Group promotes sportsmen's agenda in Washington
DENVER (AP) — A fledgling outdoorsmen's group released a broad agenda Wednesday aimed at giving conservation-minded sportsmen's groups a united voice before federal policy makers.
The Bull Moose Sportsmen's Alliance's 18-point agenda, announced as the group's members visited leaders in Washington, centers on promoting habitat conservation, access to public land and development of public shooting ranges.
The Denver-based group consulted with Trout Unlimited, Ducks Unlimited, Pheasants Forever and others in their effort, alliance co-founder Tim Mauck said.
Bull Moose co-founder Gaspar Perricone, a Colorado wildlife commissioner, said the 2011 agenda comes as Congress has tried to slash funding for conservation programs to help balance the federal budget, even though a survey for the U.S. Fish and Wildlife Service found that people who hunt, fish or watched wildlife in 2006 spent a total of about $122 billion on license fees and other expenses for those pursuits.
"It's the greatest attack on the sportsmen's community in the last 100 years," Perricone said.
"There's no doubt in my mind, conservation is at a crossroads right now," said Interior Secretary Ken Salazar, who received an award Wednesday from Bull Moose for his work with public lands. "The weeks and several months ahead will determine whether we have a legacy of conservation we're proud of or if the voice of conservation will be silenced" as Congress deals with the federal deficit, Salazar said.
The Bull Moose agenda includes pushing for enhanced water protections, removing the risk of lawsuits for those who step in to clean up abandoned mines, energy development that takes steps to protect wildlife and water, and developing more public shooting ranges. On Wednesday, Sen. Mark Udall, D-Colo., reintroduced legislation aimed at making it easier for states to build and maintain public shooting ranges.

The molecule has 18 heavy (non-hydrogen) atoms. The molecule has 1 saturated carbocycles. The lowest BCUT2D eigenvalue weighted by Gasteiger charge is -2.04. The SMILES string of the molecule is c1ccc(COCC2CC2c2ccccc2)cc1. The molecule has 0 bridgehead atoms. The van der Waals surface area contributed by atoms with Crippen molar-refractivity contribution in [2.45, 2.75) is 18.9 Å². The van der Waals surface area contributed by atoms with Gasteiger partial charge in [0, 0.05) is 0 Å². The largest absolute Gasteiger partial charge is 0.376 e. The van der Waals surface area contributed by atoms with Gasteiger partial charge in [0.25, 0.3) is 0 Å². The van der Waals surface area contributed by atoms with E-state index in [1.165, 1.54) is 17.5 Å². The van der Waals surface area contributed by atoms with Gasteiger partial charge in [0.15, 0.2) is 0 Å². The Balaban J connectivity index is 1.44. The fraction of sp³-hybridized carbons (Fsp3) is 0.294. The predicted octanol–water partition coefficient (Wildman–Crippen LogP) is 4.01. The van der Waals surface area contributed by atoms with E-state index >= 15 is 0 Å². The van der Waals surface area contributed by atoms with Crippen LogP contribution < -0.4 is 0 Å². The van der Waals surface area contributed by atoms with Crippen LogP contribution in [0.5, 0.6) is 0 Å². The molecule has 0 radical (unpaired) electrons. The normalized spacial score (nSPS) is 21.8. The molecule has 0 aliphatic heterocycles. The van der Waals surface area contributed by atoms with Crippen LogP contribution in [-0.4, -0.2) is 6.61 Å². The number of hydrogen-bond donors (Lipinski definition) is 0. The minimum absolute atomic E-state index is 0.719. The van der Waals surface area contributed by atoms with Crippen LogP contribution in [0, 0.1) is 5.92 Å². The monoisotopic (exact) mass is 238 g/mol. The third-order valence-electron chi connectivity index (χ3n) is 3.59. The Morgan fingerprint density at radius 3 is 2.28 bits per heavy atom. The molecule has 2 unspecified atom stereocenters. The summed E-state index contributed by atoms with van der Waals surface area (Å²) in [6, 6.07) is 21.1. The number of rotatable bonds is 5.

The sportsmen's agenda also supports protecting Bristol Bay and Chesapeake Bay, restoring Louisiana coastal wetlands, funding for conservation programs, and the development of strategies for managing public lands with wilderness characteristics, among other issues.
"It's about jobs," Salazar said. "We know hunting and fishing and outdoor recreation have a huge economic contribution to this country."
Perricone was once the Western Slope director for Udall, and Mauck formerly was a legislative liaison for the Colorado Division of Wildlife. Their group draws its name from the party that nominated hunter and conservationist Theodore Roosevelt for a third presidential term in 1912.
The alliance is just under two years old. It had about 550 members last year when its separate action fund endorsed Colorado political candidates, both Democrats and Republicans. The alliance itself now has a presence in Colorado, Pennsylvania, Ohio, Wisconsin, New Mexico, Minnesota and Montana and roughly 2,700 members, Perricone said.
The 2011 agenda is aimed at driving bipartisan action on policies that can affect hunting and angling, he said.